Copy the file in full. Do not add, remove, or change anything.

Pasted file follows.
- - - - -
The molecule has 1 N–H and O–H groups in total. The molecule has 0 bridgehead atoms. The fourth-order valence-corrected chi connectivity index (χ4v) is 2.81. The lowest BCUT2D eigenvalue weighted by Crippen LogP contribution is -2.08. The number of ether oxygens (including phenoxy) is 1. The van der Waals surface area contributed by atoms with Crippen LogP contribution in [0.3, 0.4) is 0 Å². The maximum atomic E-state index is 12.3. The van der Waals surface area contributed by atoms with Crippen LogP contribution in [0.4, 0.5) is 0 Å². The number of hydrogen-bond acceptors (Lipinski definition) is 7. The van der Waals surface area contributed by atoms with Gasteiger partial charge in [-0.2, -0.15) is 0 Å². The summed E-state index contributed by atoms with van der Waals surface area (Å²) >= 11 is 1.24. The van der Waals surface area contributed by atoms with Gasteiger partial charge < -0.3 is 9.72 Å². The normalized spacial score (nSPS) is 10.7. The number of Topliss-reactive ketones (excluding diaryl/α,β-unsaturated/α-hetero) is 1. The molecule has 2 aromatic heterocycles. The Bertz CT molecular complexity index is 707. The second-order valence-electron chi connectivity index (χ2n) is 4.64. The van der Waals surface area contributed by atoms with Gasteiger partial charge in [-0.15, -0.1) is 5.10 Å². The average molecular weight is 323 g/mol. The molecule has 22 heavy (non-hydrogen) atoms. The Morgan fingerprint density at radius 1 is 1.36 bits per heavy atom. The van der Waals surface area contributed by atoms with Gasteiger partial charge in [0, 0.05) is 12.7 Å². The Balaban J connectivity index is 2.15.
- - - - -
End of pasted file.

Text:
The molecule has 1 N–H and O–H groups in total. The molecule has 0 bridgehead atoms. The fourth-order valence-corrected chi connectivity index (χ4v) is 2.81. The lowest BCUT2D eigenvalue weighted by Crippen LogP contribution is -2.08. The number of ether oxygens (including phenoxy) is 1. The van der Waals surface area contributed by atoms with Crippen LogP contribution in [0.3, 0.4) is 0 Å². The maximum atomic E-state index is 12.3. The van der Waals surface area contributed by atoms with Crippen LogP contribution in [0.4, 0.5) is 0 Å². The number of hydrogen-bond acceptors (Lipinski definition) is 7. The van der Waals surface area contributed by atoms with Gasteiger partial charge in [-0.2, -0.15) is 0 Å². The summed E-state index contributed by atoms with van der Waals surface area (Å²) >= 11 is 1.24. The van der Waals surface area contributed by atoms with Gasteiger partial charge < -0.3 is 9.72 Å². The normalized spacial score (nSPS) is 10.7. The number of Topliss-reactive ketones (excluding diaryl/α,β-unsaturated/α-hetero) is 1. The molecule has 2 aromatic heterocycles. The Bertz CT molecular complexity index is 707. The second-order valence-electron chi connectivity index (χ2n) is 4.64. The van der Waals surface area contributed by atoms with Gasteiger partial charge in [-0.15, -0.1) is 5.10 Å². The average molecular weight is 323 g/mol. The molecule has 22 heavy (non-hydrogen) atoms. The Morgan fingerprint density at radius 1 is 1.36 bits per heavy atom. The van der Waals surface area contributed by atoms with Gasteiger partial charge in [0, 0.05) is 12.7 Å². The Balaban J connectivity index is 2.15.